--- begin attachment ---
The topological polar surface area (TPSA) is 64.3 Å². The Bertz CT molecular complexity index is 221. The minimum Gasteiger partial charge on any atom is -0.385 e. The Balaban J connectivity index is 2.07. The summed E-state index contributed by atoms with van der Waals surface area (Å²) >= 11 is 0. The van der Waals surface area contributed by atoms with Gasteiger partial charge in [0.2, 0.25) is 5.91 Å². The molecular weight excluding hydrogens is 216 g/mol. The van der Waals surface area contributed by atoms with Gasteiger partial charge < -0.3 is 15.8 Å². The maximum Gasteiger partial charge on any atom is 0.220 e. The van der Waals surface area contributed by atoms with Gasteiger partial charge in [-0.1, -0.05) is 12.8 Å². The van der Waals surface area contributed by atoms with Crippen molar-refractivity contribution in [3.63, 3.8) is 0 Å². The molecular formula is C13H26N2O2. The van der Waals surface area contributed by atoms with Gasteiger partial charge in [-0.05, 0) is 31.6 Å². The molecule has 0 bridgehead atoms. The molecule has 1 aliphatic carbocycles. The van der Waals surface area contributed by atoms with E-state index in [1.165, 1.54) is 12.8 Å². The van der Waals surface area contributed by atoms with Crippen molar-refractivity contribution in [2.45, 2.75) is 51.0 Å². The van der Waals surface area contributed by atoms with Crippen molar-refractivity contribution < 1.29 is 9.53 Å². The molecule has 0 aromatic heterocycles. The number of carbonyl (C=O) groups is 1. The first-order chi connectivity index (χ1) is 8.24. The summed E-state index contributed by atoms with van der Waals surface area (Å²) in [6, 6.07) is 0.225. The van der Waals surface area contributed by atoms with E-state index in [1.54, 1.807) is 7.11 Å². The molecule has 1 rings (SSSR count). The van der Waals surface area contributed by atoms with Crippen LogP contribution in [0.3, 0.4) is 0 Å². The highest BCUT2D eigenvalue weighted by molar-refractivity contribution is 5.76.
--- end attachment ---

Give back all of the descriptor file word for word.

The topological polar surface area (TPSA) is 64.3 Å². The Bertz CT molecular complexity index is 221. The minimum Gasteiger partial charge on any atom is -0.385 e. The Balaban J connectivity index is 2.07. The summed E-state index contributed by atoms with van der Waals surface area (Å²) >= 11 is 0. The van der Waals surface area contributed by atoms with Gasteiger partial charge in [0.2, 0.25) is 5.91 Å². The molecular weight excluding hydrogens is 216 g/mol. The van der Waals surface area contributed by atoms with Gasteiger partial charge < -0.3 is 15.8 Å². The maximum Gasteiger partial charge on any atom is 0.220 e. The van der Waals surface area contributed by atoms with Gasteiger partial charge in [-0.1, -0.05) is 12.8 Å². The van der Waals surface area contributed by atoms with Crippen molar-refractivity contribution in [3.63, 3.8) is 0 Å². The molecular formula is C13H26N2O2. The van der Waals surface area contributed by atoms with Gasteiger partial charge in [-0.05, 0) is 31.6 Å². The molecule has 0 bridgehead atoms. The molecule has 1 aliphatic carbocycles. The van der Waals surface area contributed by atoms with E-state index in [1.165, 1.54) is 12.8 Å². The van der Waals surface area contributed by atoms with Crippen molar-refractivity contribution in [2.45, 2.75) is 51.0 Å². The van der Waals surface area contributed by atoms with Crippen molar-refractivity contribution < 1.29 is 9.53 Å². The molecule has 0 aromatic heterocycles. The number of carbonyl (C=O) groups is 1. The first-order chi connectivity index (χ1) is 8.24. The summed E-state index contributed by atoms with van der Waals surface area (Å²) in [6, 6.07) is 0.225. The van der Waals surface area contributed by atoms with E-state index in [1.54, 1.807) is 7.11 Å². The molecule has 1 rings (SSSR count). The van der Waals surface area contributed by atoms with Crippen LogP contribution in [0.3, 0.4) is 0 Å². The highest BCUT2D eigenvalue weighted by molar-refractivity contribution is 5.76.